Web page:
UCLG and UN Habitat highlight the importance of public spaces during the Habitat III Africa Regional Meeting
Public space has become an important subject for many towns and cities around the world, including African cities. Public spaces can help urban centers meet the targets set by the Sustainable Development Goals, for example Goal 11 “making cities and human settlements inclusive, safe, resilient and sustainable”.
The Habitat III Africa Regional Meeting took place in Abuja, Nigeria from 24-26 February, 2016. The event was an opportunity for regional stakeholders to meet, discuss, and identify priorities for sustainable urban development in the coming decades. The meetings were attended by ministers, leaders of local governments, civil society and private sector organizations, professionals, experts, academia and UN agencies among them UN Habitat and the Habitat III Secretariat. The meeting included a technical segment, a political segment, as well as side events.
UCLG and UN Habitat raised the topic of public spaces during a side event on 25 February, 2016. UCLG-Africa, led by the secretary general Mr. Jean-Pierre Elong Mbassi, was actively involved in the Abuja Meetings and participated in the side event on public spaces and the identity of African cities.
As part of the side event the findings of the UCLG learning publication on African cities were presented by Costly Chanza, Director of Planning in the City of Malawi, in particular the outcomes of the last Peer Learning Event Blantyre, Malawi that took place in December 2015 (find note here).
Here are some of the key messages discussed during the side event:
- Pay more attention to public spaces as public services, not only as a matter for the park departments. Public spaces are not only parks they are also key physical elements shaping cities and territories. Streets, laneways, alleys and roads are public goods. Therefore, they have to be maintained, organized and planned with the same rights and responsibilities in mind as other public services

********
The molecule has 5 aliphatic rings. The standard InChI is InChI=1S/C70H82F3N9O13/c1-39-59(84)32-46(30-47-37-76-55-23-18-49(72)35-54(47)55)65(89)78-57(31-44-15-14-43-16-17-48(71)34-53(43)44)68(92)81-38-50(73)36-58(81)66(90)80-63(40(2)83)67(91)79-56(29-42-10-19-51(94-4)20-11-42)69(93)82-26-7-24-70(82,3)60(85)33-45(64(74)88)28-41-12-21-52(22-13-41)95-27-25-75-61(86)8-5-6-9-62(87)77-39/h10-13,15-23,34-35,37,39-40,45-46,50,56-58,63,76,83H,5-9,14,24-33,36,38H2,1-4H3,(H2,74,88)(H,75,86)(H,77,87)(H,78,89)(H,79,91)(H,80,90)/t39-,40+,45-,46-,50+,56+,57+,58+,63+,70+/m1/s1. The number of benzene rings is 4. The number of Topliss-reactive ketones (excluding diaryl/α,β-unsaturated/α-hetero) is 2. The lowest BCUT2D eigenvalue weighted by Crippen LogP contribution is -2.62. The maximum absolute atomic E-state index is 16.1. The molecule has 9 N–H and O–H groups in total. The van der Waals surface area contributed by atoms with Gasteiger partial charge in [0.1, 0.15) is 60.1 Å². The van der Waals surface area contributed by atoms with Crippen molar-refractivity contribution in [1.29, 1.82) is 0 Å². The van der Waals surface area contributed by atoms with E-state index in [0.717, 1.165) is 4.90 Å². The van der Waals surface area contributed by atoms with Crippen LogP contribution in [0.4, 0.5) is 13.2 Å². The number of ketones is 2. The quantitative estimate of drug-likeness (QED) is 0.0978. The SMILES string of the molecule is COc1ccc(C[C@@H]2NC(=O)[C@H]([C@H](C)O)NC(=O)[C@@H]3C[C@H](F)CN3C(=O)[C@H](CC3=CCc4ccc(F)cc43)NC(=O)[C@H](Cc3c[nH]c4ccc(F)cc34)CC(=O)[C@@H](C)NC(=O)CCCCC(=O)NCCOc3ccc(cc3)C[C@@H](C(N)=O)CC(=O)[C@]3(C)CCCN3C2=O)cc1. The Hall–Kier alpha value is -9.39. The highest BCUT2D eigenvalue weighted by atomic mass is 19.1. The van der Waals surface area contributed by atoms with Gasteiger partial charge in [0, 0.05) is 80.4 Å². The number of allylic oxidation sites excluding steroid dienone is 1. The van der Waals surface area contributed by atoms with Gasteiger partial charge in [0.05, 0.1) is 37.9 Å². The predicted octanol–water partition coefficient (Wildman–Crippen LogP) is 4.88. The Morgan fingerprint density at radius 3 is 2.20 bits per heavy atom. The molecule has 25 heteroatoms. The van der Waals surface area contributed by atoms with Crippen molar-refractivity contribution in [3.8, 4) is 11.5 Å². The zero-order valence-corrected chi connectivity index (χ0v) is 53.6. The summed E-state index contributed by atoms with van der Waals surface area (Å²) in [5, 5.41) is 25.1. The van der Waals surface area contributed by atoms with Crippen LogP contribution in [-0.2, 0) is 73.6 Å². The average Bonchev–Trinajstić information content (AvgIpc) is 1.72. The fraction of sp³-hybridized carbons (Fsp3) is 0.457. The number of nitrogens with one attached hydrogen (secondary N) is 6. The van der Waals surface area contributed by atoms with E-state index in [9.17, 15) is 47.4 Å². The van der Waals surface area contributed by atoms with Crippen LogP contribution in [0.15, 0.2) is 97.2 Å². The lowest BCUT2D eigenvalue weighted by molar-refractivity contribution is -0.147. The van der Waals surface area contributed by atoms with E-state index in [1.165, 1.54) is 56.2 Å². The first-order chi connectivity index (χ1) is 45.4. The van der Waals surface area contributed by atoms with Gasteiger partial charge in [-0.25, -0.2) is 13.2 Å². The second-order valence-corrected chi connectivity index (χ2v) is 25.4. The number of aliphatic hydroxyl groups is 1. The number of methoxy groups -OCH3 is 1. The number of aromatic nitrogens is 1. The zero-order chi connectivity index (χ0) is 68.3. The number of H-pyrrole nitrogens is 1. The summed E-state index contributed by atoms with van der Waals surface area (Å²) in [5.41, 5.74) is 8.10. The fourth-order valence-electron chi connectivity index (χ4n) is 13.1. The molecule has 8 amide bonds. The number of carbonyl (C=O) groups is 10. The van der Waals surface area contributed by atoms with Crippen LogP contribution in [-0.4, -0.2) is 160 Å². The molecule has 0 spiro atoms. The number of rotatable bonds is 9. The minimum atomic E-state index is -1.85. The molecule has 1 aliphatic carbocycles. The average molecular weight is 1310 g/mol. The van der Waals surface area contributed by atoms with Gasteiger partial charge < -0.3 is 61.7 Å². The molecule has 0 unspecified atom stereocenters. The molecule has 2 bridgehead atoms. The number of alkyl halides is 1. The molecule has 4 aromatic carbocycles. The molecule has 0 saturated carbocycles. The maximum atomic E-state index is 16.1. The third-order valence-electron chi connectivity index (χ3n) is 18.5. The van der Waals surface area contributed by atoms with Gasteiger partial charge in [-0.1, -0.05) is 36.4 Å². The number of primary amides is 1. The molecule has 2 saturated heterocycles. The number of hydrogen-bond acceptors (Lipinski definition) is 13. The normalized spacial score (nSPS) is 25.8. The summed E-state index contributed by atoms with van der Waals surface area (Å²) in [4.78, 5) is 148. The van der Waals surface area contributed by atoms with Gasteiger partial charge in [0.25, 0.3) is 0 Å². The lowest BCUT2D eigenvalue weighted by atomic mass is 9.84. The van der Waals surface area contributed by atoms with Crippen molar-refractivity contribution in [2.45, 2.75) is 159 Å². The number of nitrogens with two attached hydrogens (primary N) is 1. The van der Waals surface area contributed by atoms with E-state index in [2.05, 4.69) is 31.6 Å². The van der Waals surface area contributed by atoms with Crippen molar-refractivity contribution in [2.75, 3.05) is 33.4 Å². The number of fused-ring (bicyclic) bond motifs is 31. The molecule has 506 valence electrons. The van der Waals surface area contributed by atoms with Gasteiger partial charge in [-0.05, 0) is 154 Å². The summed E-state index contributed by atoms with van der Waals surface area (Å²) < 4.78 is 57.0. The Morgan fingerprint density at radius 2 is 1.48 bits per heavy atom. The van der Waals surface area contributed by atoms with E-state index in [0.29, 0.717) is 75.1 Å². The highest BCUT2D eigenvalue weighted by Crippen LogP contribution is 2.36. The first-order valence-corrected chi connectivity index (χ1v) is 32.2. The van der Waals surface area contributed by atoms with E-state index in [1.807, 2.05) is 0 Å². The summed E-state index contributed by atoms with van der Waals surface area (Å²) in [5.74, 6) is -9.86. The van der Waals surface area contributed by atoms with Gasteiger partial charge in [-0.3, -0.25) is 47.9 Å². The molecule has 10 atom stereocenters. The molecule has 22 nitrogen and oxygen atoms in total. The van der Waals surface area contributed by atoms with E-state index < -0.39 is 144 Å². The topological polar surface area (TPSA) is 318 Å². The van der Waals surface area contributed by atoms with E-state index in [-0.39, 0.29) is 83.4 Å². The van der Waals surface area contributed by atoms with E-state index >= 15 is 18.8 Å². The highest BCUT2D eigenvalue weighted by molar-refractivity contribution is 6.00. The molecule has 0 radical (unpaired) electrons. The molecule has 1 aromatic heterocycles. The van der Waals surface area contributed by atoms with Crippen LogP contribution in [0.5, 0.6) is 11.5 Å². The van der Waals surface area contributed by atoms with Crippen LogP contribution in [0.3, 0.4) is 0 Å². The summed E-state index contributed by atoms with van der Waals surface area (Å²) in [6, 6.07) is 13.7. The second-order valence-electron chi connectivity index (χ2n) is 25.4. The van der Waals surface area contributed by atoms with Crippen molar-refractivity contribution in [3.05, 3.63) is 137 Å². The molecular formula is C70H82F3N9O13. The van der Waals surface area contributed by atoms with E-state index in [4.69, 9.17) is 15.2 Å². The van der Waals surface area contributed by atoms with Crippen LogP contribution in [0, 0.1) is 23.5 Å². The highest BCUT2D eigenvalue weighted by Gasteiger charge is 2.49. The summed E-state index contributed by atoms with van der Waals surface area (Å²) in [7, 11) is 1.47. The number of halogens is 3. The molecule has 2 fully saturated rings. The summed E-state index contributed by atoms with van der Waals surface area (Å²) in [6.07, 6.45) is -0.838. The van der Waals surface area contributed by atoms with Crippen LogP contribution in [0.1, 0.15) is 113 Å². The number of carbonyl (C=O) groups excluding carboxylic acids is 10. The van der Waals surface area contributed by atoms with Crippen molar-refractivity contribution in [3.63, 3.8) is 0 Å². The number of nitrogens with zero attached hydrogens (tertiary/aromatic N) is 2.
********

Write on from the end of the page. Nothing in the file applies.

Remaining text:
- Foresee diverse public spaces in extension plans, in particular for intermediary cities.
- Cities are diverse. Thus, public spaces should correlate with this diversity. Different types of public spaces for different needs. Needs here are considered for inhabitants and local governments.
- Access for all, ban gated communities: public space is where all citizens can legitimately go. Old and new African elites seem to forget that they privatize public space when they fence off beaches, streets and entire neighborhoods. Private developers can also invest in public space, for example parks, squares and street furniture which is beneficial to the business environment. Public spaces should tackle discrimination.
- Acknowledge the role of the informal economy- provide policies for markets and street vending, they enable local economic development. The African economy is largely informal. Transition into formal economies cannot be reached by marginalizing those who are trying to make a living it should be an inclusive transition.
- Public space governance: building and maintenance should include more actors. It is important to involve the private sector and developers.
- Contract-led development is a public-private partnership where developers build and maintain. These contracts are part of the building licenses granted from the public to private sector actor-led development is built on the ground by local actors - both inhabitants and associations – this works particularly well at the neighborhood level.
- Include cultural activities and events.
- Cultural activities strengthen local and/national identities and bonds between communities. Public spaces are unique spaces where opinions, ideas and identity can be shared, discussed and celebrated freely.
- Think more about public space design.
-The design aspects, including urban furniture and plants, should be inclusive and flexible for different activities.
- The design of public space should promote diversity and be accepted by communities. The design should be affordable, using quality materials and be visually attractive.
- Include small scale community public spaces in (Slum) upgrading processes. Also known as mini parks these spaces are directly addressed to the local population living next to them. They have interesting qualities enabling social interactions between neighbors, providing a space for grassroots events, for meeting friends or as a space for relaxing.
Participants actively contributed during the side event and asked for the public space issue to be clearly included in the Abuja Declaration for future implementation in other African cities. It is expected that the discussions in Abuja will provide input for the Thematic Conference to be held in Barcelona on 4-5 April where UCLG and the Global Taskforce will be involved.
For more info:
- Visit the website of the event www.habitat3.org/abuja
- Check out the international guidelines on urban and Territorial Planning